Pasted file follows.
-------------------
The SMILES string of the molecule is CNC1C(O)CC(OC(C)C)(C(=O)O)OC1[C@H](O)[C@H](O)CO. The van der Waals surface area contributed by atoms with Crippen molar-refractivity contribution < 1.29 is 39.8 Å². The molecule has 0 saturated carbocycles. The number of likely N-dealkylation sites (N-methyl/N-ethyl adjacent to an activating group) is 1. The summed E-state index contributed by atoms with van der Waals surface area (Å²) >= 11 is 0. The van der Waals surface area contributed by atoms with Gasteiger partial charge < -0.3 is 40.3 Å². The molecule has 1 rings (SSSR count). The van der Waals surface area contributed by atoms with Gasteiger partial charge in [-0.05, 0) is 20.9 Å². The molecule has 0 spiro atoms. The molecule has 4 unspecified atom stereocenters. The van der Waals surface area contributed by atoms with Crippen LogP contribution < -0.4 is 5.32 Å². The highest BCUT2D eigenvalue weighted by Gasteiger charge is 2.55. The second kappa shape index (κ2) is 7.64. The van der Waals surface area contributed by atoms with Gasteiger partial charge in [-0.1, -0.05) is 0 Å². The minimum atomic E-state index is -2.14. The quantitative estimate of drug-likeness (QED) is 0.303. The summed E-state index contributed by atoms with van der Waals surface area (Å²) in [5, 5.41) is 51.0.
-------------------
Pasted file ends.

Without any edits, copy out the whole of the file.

The SMILES string of the molecule is CNC1C(O)CC(OC(C)C)(C(=O)O)OC1[C@H](O)[C@H](O)CO. The van der Waals surface area contributed by atoms with Crippen molar-refractivity contribution < 1.29 is 39.8 Å². The molecule has 0 saturated carbocycles. The number of likely N-dealkylation sites (N-methyl/N-ethyl adjacent to an activating group) is 1. The summed E-state index contributed by atoms with van der Waals surface area (Å²) >= 11 is 0. The van der Waals surface area contributed by atoms with Gasteiger partial charge < -0.3 is 40.3 Å². The molecule has 1 rings (SSSR count). The van der Waals surface area contributed by atoms with Gasteiger partial charge in [-0.05, 0) is 20.9 Å². The molecule has 0 spiro atoms. The molecule has 4 unspecified atom stereocenters. The van der Waals surface area contributed by atoms with Crippen LogP contribution < -0.4 is 5.32 Å². The highest BCUT2D eigenvalue weighted by Gasteiger charge is 2.55. The second kappa shape index (κ2) is 7.64. The van der Waals surface area contributed by atoms with Gasteiger partial charge in [-0.1, -0.05) is 0 Å². The minimum atomic E-state index is -2.14. The quantitative estimate of drug-likeness (QED) is 0.303. The summed E-state index contributed by atoms with van der Waals surface area (Å²) in [5, 5.41) is 51.0.